By William Drumm III
RC Combat started out with Slow Survivable Combat (SSC). SSC is the most popular class RC Combat has to offer. Only having a .15 engine and an rpm limit reduces the speed and the severity of the crashes that are bound to happen. With the current COVID-19 situation, only four pilots made the trek to Muncie, Indiana, to compete this year.
With heavy dew in the morning, we had to start out with the red flagging tape streamers. These can get wet and still stay together up in the air. We were once again lucky this year to have the Civil Air Patrol Cadets come out and help us judge. They really make the event run smoother.
After several rounds of red flagging tape, we switched to the normal black crepe paper. The crepe paper is easier to see and tends to get more cuts for the pilots. With only four pilots, we flew through the 10 rounds of SSC before noon. After all the streamers settled, third place went to Tim Gillow with 1,288 points. Coming in second with his entire fleet of electric airplanes, was Heath Bartel with 2,068. First place with 3,016 went to David Smithgall with half of his rounds exceeding 400.
We broke for lunch at noon and, after our bellies were full, we started Limited B. Limited B is a lot like SSC. There is an rpm limit to reduce the speed, but Limited B has up to a .29 engine. The bigger motor makes launches easier and the vertical envelope is much wider.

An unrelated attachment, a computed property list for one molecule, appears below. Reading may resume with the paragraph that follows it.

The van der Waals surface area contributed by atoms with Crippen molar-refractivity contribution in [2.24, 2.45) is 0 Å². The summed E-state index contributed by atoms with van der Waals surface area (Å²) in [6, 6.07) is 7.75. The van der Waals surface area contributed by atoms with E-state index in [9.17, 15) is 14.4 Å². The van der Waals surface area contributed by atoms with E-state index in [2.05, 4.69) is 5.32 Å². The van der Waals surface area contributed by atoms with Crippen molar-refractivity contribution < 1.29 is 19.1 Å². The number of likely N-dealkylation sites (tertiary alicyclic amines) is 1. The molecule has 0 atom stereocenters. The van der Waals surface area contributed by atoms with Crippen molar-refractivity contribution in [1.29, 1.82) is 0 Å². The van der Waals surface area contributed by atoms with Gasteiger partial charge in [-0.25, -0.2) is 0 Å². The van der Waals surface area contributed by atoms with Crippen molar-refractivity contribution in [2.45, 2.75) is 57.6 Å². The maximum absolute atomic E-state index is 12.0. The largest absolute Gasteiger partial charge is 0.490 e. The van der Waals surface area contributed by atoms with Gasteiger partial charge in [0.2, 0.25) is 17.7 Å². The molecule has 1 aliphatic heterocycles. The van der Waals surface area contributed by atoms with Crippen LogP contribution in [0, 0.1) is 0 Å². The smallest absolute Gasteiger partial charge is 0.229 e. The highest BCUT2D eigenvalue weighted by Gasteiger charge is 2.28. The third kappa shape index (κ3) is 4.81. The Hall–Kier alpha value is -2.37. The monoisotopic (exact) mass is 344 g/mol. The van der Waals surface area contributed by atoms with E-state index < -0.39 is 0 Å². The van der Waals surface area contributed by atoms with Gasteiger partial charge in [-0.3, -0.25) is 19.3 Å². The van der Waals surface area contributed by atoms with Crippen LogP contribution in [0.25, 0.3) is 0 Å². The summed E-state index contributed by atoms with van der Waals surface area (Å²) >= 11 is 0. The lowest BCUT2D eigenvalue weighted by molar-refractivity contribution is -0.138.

We again had only four pilots competing in Limited B. Unfortunately, we lost a pilot to the dreaded hand in the propeller. I cannot stress it enough that once the engine is started, move behind the airplane to remove the glow starter and do any engine tuning. You are so much less likely to cut yourself if you are behind your wing.
With three pilots left for the day, we carried on. Heath Bartel was not having a great day of Limited B and was out of planes by Round 3. We had an extended break and he was able to get one of his SSC models ready. SSC legal planes can be flown in Limited B and can run up to 18,500 rpm on their 8 x 3-inch propellers. They can compete on level flying, but don’t have the vertical of the larger engines.
After five rounds for the day, Tim Gillow is up on top with 1,432. David Smithgall’s great flying in SSC wore off and he is holding second with 820. With his carnage for the day, Heath Bartel is in third for now.
After wrapping up Limited B for the day, we started with Scale 2948. In this class, the airplanes are designed after World War II fighter aircraft. They can have up to a .29 engine and have an rpm limit and a minimum weight limit. Building 2948 planes are much more time consuming and the number of pilots who take up the task are few. This year, only two pilots had airplanes that were up to the challenge.
We designed to fly only four rounds of 2948. This event in general is much more difficult to get any cuts—with only two planes in the air, nearly impossible. The first blow went to David Smithgall with the first cut in Round 1. Round 2 was a tie with neither pilot getting a cut. Tim Gillow struck with a cut in Round 3. Round 4 was once again a tie. Tim Gillow was having engine issues and failed to launch on time twice. That gave the win to David Smithgall by 80 points.
Saturday morning will start with GNAT Combat and then we will finish the remaining round of Limited B. Come on out and enjoy the action!